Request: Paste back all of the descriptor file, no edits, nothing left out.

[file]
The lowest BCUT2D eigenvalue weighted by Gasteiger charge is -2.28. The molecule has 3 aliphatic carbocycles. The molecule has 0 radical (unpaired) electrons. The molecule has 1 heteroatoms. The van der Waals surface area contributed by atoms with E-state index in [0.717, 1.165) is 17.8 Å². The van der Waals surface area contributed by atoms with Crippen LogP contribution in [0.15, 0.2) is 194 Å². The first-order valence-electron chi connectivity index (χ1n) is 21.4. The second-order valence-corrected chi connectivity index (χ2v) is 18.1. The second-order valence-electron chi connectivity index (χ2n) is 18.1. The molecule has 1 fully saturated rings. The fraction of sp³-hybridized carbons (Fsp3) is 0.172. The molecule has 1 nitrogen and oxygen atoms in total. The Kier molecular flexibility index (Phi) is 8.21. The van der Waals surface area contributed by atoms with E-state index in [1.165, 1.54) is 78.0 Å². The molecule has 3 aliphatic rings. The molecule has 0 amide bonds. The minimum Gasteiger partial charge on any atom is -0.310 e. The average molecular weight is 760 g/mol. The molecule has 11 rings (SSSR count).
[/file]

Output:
The lowest BCUT2D eigenvalue weighted by Gasteiger charge is -2.28. The molecule has 3 aliphatic carbocycles. The molecule has 0 radical (unpaired) electrons. The molecule has 1 heteroatoms. The van der Waals surface area contributed by atoms with E-state index in [0.717, 1.165) is 17.8 Å². The van der Waals surface area contributed by atoms with Crippen LogP contribution in [0.15, 0.2) is 194 Å². The first-order valence-electron chi connectivity index (χ1n) is 21.4. The second-order valence-corrected chi connectivity index (χ2v) is 18.1. The second-order valence-electron chi connectivity index (χ2n) is 18.1. The molecule has 1 fully saturated rings. The fraction of sp³-hybridized carbons (Fsp3) is 0.172. The molecule has 1 nitrogen and oxygen atoms in total. The Kier molecular flexibility index (Phi) is 8.21. The van der Waals surface area contributed by atoms with E-state index in [1.165, 1.54) is 78.0 Å². The molecule has 3 aliphatic rings. The molecule has 0 amide bonds. The minimum Gasteiger partial charge on any atom is -0.310 e. The average molecular weight is 760 g/mol. The molecule has 11 rings (SSSR count).